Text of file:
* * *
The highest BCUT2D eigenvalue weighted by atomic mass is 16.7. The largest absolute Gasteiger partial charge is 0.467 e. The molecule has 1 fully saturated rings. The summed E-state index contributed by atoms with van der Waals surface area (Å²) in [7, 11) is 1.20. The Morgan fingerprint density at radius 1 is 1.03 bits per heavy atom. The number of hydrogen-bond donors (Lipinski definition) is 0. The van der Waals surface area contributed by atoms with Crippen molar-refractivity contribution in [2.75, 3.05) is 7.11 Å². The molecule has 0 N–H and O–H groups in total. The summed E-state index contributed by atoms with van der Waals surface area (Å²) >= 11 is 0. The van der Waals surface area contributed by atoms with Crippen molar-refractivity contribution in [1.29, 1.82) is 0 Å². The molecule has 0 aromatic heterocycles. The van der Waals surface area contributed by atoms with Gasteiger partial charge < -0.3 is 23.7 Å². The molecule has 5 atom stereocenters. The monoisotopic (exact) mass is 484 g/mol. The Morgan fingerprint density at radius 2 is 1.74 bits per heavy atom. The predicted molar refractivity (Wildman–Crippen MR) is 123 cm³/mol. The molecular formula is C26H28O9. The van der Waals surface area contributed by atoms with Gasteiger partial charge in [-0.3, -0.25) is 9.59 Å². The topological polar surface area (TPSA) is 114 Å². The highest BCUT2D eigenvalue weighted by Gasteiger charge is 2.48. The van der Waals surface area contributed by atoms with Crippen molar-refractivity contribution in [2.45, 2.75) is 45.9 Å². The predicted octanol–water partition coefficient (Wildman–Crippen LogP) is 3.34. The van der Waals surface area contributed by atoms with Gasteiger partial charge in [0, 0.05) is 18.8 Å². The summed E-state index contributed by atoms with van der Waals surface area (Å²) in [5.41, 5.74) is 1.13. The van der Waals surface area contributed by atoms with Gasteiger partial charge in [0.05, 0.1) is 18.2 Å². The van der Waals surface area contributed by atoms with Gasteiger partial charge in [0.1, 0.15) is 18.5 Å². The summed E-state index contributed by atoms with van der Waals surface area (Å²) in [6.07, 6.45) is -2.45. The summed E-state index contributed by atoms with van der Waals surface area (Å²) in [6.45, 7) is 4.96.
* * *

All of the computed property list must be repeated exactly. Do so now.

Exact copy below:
The highest BCUT2D eigenvalue weighted by atomic mass is 16.7. The largest absolute Gasteiger partial charge is 0.467 e. The molecule has 1 fully saturated rings. The summed E-state index contributed by atoms with van der Waals surface area (Å²) in [7, 11) is 1.20. The Morgan fingerprint density at radius 1 is 1.03 bits per heavy atom. The number of hydrogen-bond donors (Lipinski definition) is 0. The van der Waals surface area contributed by atoms with Crippen molar-refractivity contribution in [2.75, 3.05) is 7.11 Å². The molecule has 0 N–H and O–H groups in total. The summed E-state index contributed by atoms with van der Waals surface area (Å²) >= 11 is 0. The van der Waals surface area contributed by atoms with Crippen molar-refractivity contribution in [1.29, 1.82) is 0 Å². The molecule has 0 aromatic heterocycles. The van der Waals surface area contributed by atoms with Gasteiger partial charge < -0.3 is 23.7 Å². The molecule has 5 atom stereocenters. The monoisotopic (exact) mass is 484 g/mol. The Morgan fingerprint density at radius 2 is 1.74 bits per heavy atom. The predicted molar refractivity (Wildman–Crippen MR) is 123 cm³/mol. The molecular formula is C26H28O9. The van der Waals surface area contributed by atoms with Gasteiger partial charge in [-0.3, -0.25) is 9.59 Å². The topological polar surface area (TPSA) is 114 Å². The highest BCUT2D eigenvalue weighted by Gasteiger charge is 2.48. The van der Waals surface area contributed by atoms with Crippen molar-refractivity contribution in [2.45, 2.75) is 45.9 Å². The predicted octanol–water partition coefficient (Wildman–Crippen LogP) is 3.34. The van der Waals surface area contributed by atoms with Gasteiger partial charge in [0, 0.05) is 18.8 Å². The summed E-state index contributed by atoms with van der Waals surface area (Å²) in [5.41, 5.74) is 1.13. The van der Waals surface area contributed by atoms with Gasteiger partial charge in [0.05, 0.1) is 18.2 Å². The van der Waals surface area contributed by atoms with Gasteiger partial charge in [0.1, 0.15) is 18.5 Å². The summed E-state index contributed by atoms with van der Waals surface area (Å²) in [6.07, 6.45) is -2.45. The summed E-state index contributed by atoms with van der Waals surface area (Å²) in [6.45, 7) is 4.96.